22. 22. Activities • Strokes from activity can be conditional positive and conditional negative. • They are usually delayed strokes, given at the end of the activity for a job well or poorly done. • The degree of psychological risk perceived in activity can be greater or less than in pasturing depending on nature of each.
  23. 23. Games • We all play games from time to time. • In games, group members exchange sequence of transactions and at the end of it, they both feel bad. • All games are replays of childhood strategies that are no longer appropriate to us as grown ups.
  24. 24. Games • By definition, games are played from any negative ego state parts – negative adapted child, negative controlling parent or negative nurturing parent. • Games cannot be played from adult. • Games always entails a exchange of psychological discounts.
  25. 25. Games • One advantage of playing psychological games is to structure time. • Some games like Blemish takes a few minutes to point out that the boss always forgets to put the s on the third person singular verb. • Other games such as Debtor can structure a lifetime.
  26. 26. Intimacy • In intimacy, there are no secret messages. • The social level and psychological levels are congruent. • This is an important difference between intimacy and games.
  27. 27. Intimacy • In intimacy, feelings expressed are appropriate to finish the situation. • By contrast, feelings experienced at the end of a game do nothing to resolve the situation of the players. • This is why games are played over and over again.
  28. 28. Intimacy • Berne’s choice of the word intimacy should be understood as a specialized technical usage. • Intimacy in time structuring may or may not have much to do with intimacy in the usual dictionary sense.
  29. 29. Intimacy • When people are being sexually or personally intimate, they may perhaps also be sharing their feelings and wants openly with each other. • In that case, they are structuring their time in intimacy. • But, it is common also for intense emotional relationships to be founded mainly in game playing.
  30. 30. Intimacy • Games are sometimes used as substitute for intimacy. • They involve a similar intensity of stroking but without the same degree of perceived risk. • In a game, each person shifts the responsibility for the outcome to the other. • In intimacy, each accepts his own responsibility.
  31. 31. Intimacy “Intimacy is a candid Child to Child relationship with no games and no mutual exploitation. It is set up by the Adult ego states of the parties concerned, so that they understand very well their contracts and commitments with each other. “ Eric Berne
  32. 32. Intimacy • To relate in intimacy, we first need to establish the relationship with our full adult powers of thinking, behaving and feeling. • Within this protective framework, we can go back into child if we want to, sharing and satisfying some of the unmet needs we carry from our early years.
  33. 33. Intimacy • Intimacy entails mutual caring and protection from parent. • The message from this ego state is : “ I won’t discount you and I won’t allow you to discount me.” • Stroking in intimacy is more intense that in any other form of time structuring.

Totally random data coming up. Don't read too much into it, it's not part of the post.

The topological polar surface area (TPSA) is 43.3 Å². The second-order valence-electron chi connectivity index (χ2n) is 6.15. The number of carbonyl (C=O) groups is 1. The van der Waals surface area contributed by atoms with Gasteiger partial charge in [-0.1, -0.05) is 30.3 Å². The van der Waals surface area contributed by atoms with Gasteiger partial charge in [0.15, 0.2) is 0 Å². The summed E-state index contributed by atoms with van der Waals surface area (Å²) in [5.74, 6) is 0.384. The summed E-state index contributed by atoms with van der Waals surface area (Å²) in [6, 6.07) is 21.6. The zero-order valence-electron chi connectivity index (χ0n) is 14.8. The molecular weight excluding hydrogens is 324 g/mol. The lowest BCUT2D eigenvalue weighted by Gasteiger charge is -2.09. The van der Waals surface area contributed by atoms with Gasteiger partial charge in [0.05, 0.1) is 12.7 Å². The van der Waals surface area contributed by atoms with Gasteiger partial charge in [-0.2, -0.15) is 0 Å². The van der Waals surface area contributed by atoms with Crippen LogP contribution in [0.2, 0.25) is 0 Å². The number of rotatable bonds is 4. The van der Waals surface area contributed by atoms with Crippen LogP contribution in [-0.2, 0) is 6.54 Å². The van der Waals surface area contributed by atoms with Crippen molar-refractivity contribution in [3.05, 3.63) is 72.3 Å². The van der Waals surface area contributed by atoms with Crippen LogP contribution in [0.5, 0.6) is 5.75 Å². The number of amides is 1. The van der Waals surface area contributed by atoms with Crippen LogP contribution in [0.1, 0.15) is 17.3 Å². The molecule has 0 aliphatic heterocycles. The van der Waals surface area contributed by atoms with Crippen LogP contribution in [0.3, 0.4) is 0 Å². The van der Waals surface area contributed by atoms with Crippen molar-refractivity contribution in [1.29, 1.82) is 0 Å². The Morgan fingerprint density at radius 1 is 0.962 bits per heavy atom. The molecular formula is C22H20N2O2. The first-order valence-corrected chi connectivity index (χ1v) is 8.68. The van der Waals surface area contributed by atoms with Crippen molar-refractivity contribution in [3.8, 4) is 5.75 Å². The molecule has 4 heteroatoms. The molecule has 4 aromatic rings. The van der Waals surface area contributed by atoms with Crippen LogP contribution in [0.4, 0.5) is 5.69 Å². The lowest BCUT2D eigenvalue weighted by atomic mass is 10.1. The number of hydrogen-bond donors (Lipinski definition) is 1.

34. 34. Intimacy • Since intimacy is not pre programmed, it is the most unpredictable of all the ways of time structuring. • Thus from child, intimacy is perceived as the most risky way to relate to another person.
  35. 35. Activity • Make a time structuring pie chart. • To do this, draw a circle. • Divide the circle into slices representing the amounts of your typical waking day that you spend in the six different form of time structuring.
  36. 36. Activity • Find out whether you want to change the look of your time structuring pie. • If so, draw the version you want to achieve. • Write down at least five ways in which you will increase the amount of time structure you most want to increase. • IN the coming week, carry out these behaviors. • Then redraw your time structuring pie.
  37. 37. Activity • Be alert each day to how you and others structure time. • Analyze time structuring during meetings, at work in conversations with neighbors, at parties, or whatever. • Do not tell others what you are doing unless you are sure they want to know.
  38. 38. Activity • Make up groups of six. • Choose any topic of conversation. • Talk about it three minutes, with each person role-playing one of the six ways of time structuring. • At the end of time, discuss your experience. • Repeat by shifting the roles.
  39. 39. Thank You
  40. 40. Other TA topics available on slideshare 1. Strokes - http://www.slideshare.net/manumjoy/strokes-24081607. 2. Games People Play - http://www.slideshare.net/manumjoy/psychological- games-people-play. 3. Structural Analysis - http://www.slideshare.net/manumjoy/the-ego-state-model. 4. What is TA? - http://www.slideshare.net/manumjoy/what-ta-is 5. Cycles of Development - http://www.slideshare.net/manumjoy/cycles-of- developement-pamela-levin-transactional-analysis. 6. Stages of Cure - http://www.slideshare.net/manumjoy/stages-of-cure. 7. Transactions - http://www.slideshare.net/manumjoy/transactions-33677298. 8. Time Structuring - http://www.slideshare.net/manumjoy/time-structuring. 9. Life Position - http://www.slideshare.net/manumjoy/life-position. 10. Autonomy - http://www.slideshare.net/manumjoy/autonomy-33690557. 11. Structural Pathology - http://www.slideshare.net/manumjoy/structural-pathology. 12. Game Analysis - http://www.slideshare.net/manumjoy/game-analysis-33725636. 13. Integrated Adult - http://www.slideshare.net/manumjoy/integrated-adult. 14. Stroke Economy - http://www.slideshare.net/manumjoy/stroke-economy- 33826702.